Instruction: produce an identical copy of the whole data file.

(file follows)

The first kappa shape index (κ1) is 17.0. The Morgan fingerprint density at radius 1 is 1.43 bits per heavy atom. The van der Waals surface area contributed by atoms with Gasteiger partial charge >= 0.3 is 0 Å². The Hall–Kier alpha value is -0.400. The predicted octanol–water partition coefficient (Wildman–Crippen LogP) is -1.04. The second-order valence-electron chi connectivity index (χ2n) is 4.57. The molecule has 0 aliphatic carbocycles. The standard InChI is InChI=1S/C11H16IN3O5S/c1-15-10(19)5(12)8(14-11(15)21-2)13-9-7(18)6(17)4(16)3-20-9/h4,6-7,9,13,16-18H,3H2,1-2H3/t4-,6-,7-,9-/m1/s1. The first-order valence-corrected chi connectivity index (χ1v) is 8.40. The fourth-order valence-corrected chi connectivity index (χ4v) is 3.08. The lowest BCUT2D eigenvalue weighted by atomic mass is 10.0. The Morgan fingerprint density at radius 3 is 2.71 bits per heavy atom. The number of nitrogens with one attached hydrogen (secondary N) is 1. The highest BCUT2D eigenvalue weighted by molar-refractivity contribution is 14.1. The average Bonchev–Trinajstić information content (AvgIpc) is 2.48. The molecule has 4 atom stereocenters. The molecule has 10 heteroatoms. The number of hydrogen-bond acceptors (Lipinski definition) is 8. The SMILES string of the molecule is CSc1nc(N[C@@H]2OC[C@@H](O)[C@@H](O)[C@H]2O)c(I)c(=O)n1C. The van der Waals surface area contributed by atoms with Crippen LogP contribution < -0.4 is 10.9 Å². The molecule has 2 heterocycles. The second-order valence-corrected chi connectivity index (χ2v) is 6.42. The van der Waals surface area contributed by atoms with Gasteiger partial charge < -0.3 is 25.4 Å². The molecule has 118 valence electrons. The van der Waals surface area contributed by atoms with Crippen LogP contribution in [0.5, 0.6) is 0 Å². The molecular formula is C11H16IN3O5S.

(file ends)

The first kappa shape index (κ1) is 17.0. The Morgan fingerprint density at radius 1 is 1.43 bits per heavy atom. The van der Waals surface area contributed by atoms with Gasteiger partial charge >= 0.3 is 0 Å². The Hall–Kier alpha value is -0.400. The predicted octanol–water partition coefficient (Wildman–Crippen LogP) is -1.04. The second-order valence-electron chi connectivity index (χ2n) is 4.57. The molecule has 0 aliphatic carbocycles. The standard InChI is InChI=1S/C11H16IN3O5S/c1-15-10(19)5(12)8(14-11(15)21-2)13-9-7(18)6(17)4(16)3-20-9/h4,6-7,9,13,16-18H,3H2,1-2H3/t4-,6-,7-,9-/m1/s1. The first-order valence-corrected chi connectivity index (χ1v) is 8.40. The fourth-order valence-corrected chi connectivity index (χ4v) is 3.08. The lowest BCUT2D eigenvalue weighted by atomic mass is 10.0. The Morgan fingerprint density at radius 3 is 2.71 bits per heavy atom. The number of nitrogens with one attached hydrogen (secondary N) is 1. The highest BCUT2D eigenvalue weighted by molar-refractivity contribution is 14.1. The average Bonchev–Trinajstić information content (AvgIpc) is 2.48. The molecule has 4 atom stereocenters. The molecule has 10 heteroatoms. The number of hydrogen-bond acceptors (Lipinski definition) is 8. The SMILES string of the molecule is CSc1nc(N[C@@H]2OC[C@@H](O)[C@@H](O)[C@H]2O)c(I)c(=O)n1C. The van der Waals surface area contributed by atoms with Crippen LogP contribution < -0.4 is 10.9 Å². The molecule has 2 heterocycles. The second-order valence-corrected chi connectivity index (χ2v) is 6.42. The van der Waals surface area contributed by atoms with Gasteiger partial charge < -0.3 is 25.4 Å². The molecule has 118 valence electrons. The van der Waals surface area contributed by atoms with Crippen LogP contribution in [0.5, 0.6) is 0 Å². The molecular formula is C11H16IN3O5S.